If you’re reading this, chances are you’re an Aztec fan and you likely have a Twitter account. To be frank, The Show has taken its fair share of hits this year – but to be fair, so has the team. That is no coincidence. As the team has begun to come into their own, winning 5 out of their last 8 games, the 2017 edition of The Show has begun to improve as well. This is one reason why shrinking the size of the student section – as a local beat writer has suggested – is the last thing the SDSU basketball program needs right now.
SDSU is playing its best basketball of the season … and the student section is smaller than ever. Maybe not even half full. #shrinkit
— Mark Zeigler (@sdutzeigler) February 19, 2017
It’s no secret that The Show does not like Mark Zeigler. What with his propensity for blocking us on Twitter, his tendency to refer to Aztec stalwart “Winston Spencer”, his general negativity toward the program, his dependency on calling out a student section’s creativity instead of writing about basketball, and his downright dismissal of the atmosphere The Show has created at Viejas Arena over the years, it really shouldn’t be that much of a surprise.
Over the last couple of years however, this feud has escalated as Zeigler has waged a misguided war
in his attempt to shrink the student section as a way of generating more revenue for the athletic department.
Despite what Zeigler and other older fans believe based on what they read in his articles and tweets, it is NOT The Show’s job to get students to come to games…nor has it ever been. That responsibility lies with the team on the court and the athletic department off it. It’s The Show’s job to create an atmosphere that gives SDSU a home court advantage. Instead, home games are now marred by the Aztec Mesa crowd yelling at the front rows of The Show that they aren’t doing enough. They’re telling us, the students who dedicate their time and energy to do whatever they can to help the team, that we need to get more students to come to games (even though we gave out shirts to students just a couple games ago).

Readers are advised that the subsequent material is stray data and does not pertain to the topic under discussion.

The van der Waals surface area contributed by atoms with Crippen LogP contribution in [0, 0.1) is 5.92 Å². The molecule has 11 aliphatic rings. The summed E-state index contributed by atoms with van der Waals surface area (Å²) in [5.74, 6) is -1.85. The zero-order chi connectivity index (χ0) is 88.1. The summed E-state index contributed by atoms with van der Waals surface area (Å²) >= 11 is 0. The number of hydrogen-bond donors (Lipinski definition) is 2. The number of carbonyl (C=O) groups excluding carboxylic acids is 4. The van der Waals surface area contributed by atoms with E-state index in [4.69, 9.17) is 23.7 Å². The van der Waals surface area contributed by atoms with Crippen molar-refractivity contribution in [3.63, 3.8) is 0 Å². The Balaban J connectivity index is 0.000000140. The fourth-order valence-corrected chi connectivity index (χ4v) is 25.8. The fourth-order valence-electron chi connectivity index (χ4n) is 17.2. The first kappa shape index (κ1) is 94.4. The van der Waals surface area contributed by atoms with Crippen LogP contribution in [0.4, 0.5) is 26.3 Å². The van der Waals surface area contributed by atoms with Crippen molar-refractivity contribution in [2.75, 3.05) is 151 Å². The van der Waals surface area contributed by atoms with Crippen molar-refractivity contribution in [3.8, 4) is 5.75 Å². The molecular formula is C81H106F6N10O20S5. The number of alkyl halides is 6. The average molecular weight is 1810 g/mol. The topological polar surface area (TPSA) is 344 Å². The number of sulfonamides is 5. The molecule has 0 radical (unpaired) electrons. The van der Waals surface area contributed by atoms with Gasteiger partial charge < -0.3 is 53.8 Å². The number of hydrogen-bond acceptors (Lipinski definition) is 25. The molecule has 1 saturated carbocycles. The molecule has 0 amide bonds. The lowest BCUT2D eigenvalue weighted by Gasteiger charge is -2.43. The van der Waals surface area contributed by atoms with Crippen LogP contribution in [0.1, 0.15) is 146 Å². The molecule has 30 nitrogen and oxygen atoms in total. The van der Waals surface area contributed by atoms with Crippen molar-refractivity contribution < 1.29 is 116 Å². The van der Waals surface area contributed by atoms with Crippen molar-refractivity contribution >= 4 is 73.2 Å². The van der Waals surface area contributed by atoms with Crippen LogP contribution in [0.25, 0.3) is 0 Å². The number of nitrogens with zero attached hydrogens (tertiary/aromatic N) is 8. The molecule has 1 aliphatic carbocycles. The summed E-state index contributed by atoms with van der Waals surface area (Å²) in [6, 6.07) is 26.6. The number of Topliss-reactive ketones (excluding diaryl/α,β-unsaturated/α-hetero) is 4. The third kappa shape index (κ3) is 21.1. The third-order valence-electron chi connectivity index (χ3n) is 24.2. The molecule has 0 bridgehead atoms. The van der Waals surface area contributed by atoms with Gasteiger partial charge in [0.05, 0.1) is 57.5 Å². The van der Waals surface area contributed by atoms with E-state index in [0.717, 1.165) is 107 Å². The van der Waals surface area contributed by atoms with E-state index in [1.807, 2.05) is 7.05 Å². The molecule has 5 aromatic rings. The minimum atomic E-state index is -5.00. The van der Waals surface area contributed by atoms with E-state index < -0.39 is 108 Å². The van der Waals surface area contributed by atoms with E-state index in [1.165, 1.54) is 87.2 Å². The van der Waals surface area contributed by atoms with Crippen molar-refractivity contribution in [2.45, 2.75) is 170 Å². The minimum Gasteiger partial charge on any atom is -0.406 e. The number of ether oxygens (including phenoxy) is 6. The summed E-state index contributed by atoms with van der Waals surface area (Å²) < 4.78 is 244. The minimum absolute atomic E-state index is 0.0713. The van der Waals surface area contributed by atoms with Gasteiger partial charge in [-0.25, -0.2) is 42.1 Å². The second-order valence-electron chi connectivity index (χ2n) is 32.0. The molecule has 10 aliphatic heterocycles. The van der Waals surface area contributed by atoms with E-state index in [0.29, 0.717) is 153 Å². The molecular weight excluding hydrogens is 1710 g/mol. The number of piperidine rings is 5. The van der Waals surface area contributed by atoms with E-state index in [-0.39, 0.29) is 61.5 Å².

Unfortunately, the game against Colorado State on January 28th marked the end of SDSU’s 80-game home sellout streak. Technically yes, the streak ended because the remaining student tickets (the only tickets that are available, as the rest of the arena is season ticket holders) weren’t picked up, but it’s not as if the rest of the arena was full either – a fact Zeigler fails to ever mention. According to Ziegler, donors and season ticket holders get a free pass if they choose to not attend a game, while our students are yelled at, belittled, and reprimanded when they make the same decision.
Not a single mention – not ONE – about the thousands of empty seats during the loss to Fresno State or the hoards of season ticket holders heading for the exits before the final whistle sounded. Why? Because they pay for their seats? Well guess what: students do too, through fees incorporated into their tuition. Is it too much to ask for season ticket holders and donors to sit through an entire game? Or maybe, if you insist on beating the traffic, not walk to leave the arena directly behind our basket as the team is shooting free throws?
At the time the streak was snapped, SDSU was 3-4 in MW play and coming off a loss to Air Force. Is that an excuse for waning interest and empty seats? Not a chance in hell, but when you compare it to the record through 7 conference games the last few years it begins to make some sense. 2016: 7-0, 2015: 5-2, 2014: 7-0, 2013: 4-3, and 2012: 5-2. Never once in those 5 years was SDSU below .500. In fact, the last time SDSU was under .500 that far into conference play was the 2006-2007 season (an entire decade ago!) when it was still called Cox Arena and student turn outs like those seen this year were very much the norm. As Coach Fisher himself said earlier this year, “Win and they will come.”